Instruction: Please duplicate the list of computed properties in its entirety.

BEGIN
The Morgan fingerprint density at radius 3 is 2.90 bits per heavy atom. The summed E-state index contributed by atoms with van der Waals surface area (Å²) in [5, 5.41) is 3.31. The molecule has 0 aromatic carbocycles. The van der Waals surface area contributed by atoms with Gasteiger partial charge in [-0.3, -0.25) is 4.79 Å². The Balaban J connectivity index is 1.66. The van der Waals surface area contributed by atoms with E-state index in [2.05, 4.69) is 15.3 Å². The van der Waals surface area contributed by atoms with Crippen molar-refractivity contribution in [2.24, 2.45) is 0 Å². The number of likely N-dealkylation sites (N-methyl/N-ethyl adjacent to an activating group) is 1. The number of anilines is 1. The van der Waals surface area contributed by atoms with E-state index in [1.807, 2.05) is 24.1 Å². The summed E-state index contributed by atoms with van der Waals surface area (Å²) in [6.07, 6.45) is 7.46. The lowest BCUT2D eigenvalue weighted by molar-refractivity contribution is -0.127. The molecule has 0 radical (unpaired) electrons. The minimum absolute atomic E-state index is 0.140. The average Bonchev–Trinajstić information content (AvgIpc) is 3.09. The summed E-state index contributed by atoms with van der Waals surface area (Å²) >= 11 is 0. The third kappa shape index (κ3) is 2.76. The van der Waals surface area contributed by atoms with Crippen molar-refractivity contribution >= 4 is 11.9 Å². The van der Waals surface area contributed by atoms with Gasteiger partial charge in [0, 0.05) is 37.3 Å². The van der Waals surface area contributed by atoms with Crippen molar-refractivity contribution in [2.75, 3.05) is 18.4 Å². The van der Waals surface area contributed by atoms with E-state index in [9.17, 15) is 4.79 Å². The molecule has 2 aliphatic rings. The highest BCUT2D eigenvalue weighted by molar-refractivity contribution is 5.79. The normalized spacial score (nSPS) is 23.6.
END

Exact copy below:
The Morgan fingerprint density at radius 3 is 2.90 bits per heavy atom. The summed E-state index contributed by atoms with van der Waals surface area (Å²) in [5, 5.41) is 3.31. The molecule has 0 aromatic carbocycles. The van der Waals surface area contributed by atoms with Gasteiger partial charge in [-0.3, -0.25) is 4.79 Å². The Balaban J connectivity index is 1.66. The van der Waals surface area contributed by atoms with E-state index in [2.05, 4.69) is 15.3 Å². The van der Waals surface area contributed by atoms with Crippen molar-refractivity contribution in [2.24, 2.45) is 0 Å². The number of likely N-dealkylation sites (N-methyl/N-ethyl adjacent to an activating group) is 1. The number of anilines is 1. The van der Waals surface area contributed by atoms with E-state index in [1.807, 2.05) is 24.1 Å². The summed E-state index contributed by atoms with van der Waals surface area (Å²) in [6.07, 6.45) is 7.46. The lowest BCUT2D eigenvalue weighted by molar-refractivity contribution is -0.127. The molecule has 0 radical (unpaired) electrons. The minimum absolute atomic E-state index is 0.140. The average Bonchev–Trinajstić information content (AvgIpc) is 3.09. The summed E-state index contributed by atoms with van der Waals surface area (Å²) >= 11 is 0. The third kappa shape index (κ3) is 2.76. The van der Waals surface area contributed by atoms with Crippen molar-refractivity contribution >= 4 is 11.9 Å². The van der Waals surface area contributed by atoms with Gasteiger partial charge in [0, 0.05) is 37.3 Å². The van der Waals surface area contributed by atoms with Crippen molar-refractivity contribution in [2.75, 3.05) is 18.4 Å². The van der Waals surface area contributed by atoms with E-state index in [9.17, 15) is 4.79 Å². The molecule has 2 aliphatic rings. The highest BCUT2D eigenvalue weighted by molar-refractivity contribution is 5.79. The normalized spacial score (nSPS) is 23.6.